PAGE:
Rylee Abbuhl had been seeing a counsellor to help her deal with the apparent terminal diagnosis
Lindsey Abbuhl had previously claimed she had a brain tumor
Lindsey said Rylee’s organs were shutting down and the main goal for her was ‘quality of life.’
Personalized videos to Rylee were sent from the likes of pro star Sierra Romero, as well as dozens of colleges from Penn State to UCLA.
Softball players at Rylee’s favorite team – Notre Dame University in South Bend, Indiana – took her on a virtual tour of campus, including a stop at the scaled-down replica of the Grotto of Our Lady of Lourdes, where an Irish player lit a candle for Rylee, then shared a prayer from the chaplain.
Texas A&M’s softball team invited Rylee to fly out to College Station; she and her mother visited Sea World on the trip – something Lindsey said was on Rylee’s bucket list.
But Rylee’s father was growing alarmed.
He said she suffered from slow digestion and constipation.
‘If she needed my heart, I’d give it to her today,’ he said.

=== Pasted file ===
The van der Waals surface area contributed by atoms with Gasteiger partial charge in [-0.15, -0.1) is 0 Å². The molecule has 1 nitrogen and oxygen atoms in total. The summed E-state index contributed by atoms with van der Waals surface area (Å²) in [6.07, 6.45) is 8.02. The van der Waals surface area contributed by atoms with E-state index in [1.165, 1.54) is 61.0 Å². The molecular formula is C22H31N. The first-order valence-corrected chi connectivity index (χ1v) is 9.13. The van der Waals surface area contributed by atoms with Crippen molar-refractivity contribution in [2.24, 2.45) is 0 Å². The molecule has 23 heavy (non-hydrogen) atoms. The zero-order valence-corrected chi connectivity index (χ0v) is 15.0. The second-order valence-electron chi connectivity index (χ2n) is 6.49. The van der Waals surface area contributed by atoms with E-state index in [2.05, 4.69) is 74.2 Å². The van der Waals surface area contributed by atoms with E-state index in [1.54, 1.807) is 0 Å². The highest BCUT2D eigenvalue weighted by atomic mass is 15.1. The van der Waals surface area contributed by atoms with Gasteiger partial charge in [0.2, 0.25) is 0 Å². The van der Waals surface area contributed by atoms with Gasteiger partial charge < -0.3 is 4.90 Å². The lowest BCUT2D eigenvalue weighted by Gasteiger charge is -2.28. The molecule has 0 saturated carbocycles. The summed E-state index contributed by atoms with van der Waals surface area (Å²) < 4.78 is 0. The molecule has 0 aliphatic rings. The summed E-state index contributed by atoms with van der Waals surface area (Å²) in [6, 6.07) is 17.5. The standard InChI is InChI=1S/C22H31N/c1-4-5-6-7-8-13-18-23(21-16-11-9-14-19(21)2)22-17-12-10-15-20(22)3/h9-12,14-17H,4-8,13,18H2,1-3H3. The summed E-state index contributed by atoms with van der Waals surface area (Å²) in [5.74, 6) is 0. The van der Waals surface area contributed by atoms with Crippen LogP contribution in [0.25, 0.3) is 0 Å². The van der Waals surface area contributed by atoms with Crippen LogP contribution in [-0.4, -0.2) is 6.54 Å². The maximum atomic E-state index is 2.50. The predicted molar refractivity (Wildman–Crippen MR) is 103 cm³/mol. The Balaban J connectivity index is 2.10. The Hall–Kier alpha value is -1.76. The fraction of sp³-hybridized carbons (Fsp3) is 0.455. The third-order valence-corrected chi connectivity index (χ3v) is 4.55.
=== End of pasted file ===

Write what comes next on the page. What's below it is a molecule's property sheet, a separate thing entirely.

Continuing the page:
‘As far as her going to die: no.’
Lindsey and Rylee Abbuhl. The little girl is now in the custody of her father Jaime
People within the community also began contacting the newspaper, The Canton Repository, and questioning Lindsey’s motives.
When asked, Lindsey declined on multiple occasions to release her daughter’s medical records for The Repository to review. She also was reluctant to allow physicians at Akron Children’s Hospital — where she said Rylee had been treated — to speak to the newspaper.
‘She has a whole team of doctors working on her,’ Lindsey said.
Lindsey said they medical team had performed multiple tests on her daughter, but were unable to determine the root of her illness.
She said her daughter regularly suffered nighttime seizures, could barely eat, was on pain medications and was nearly always exhausted.
‘That’s sad people have to cause drama,’ she’d said.
‘Rylee sits in during her doctor appointments; she knows what’s happening to her.
‘So calling me a liar is calling her a liar.’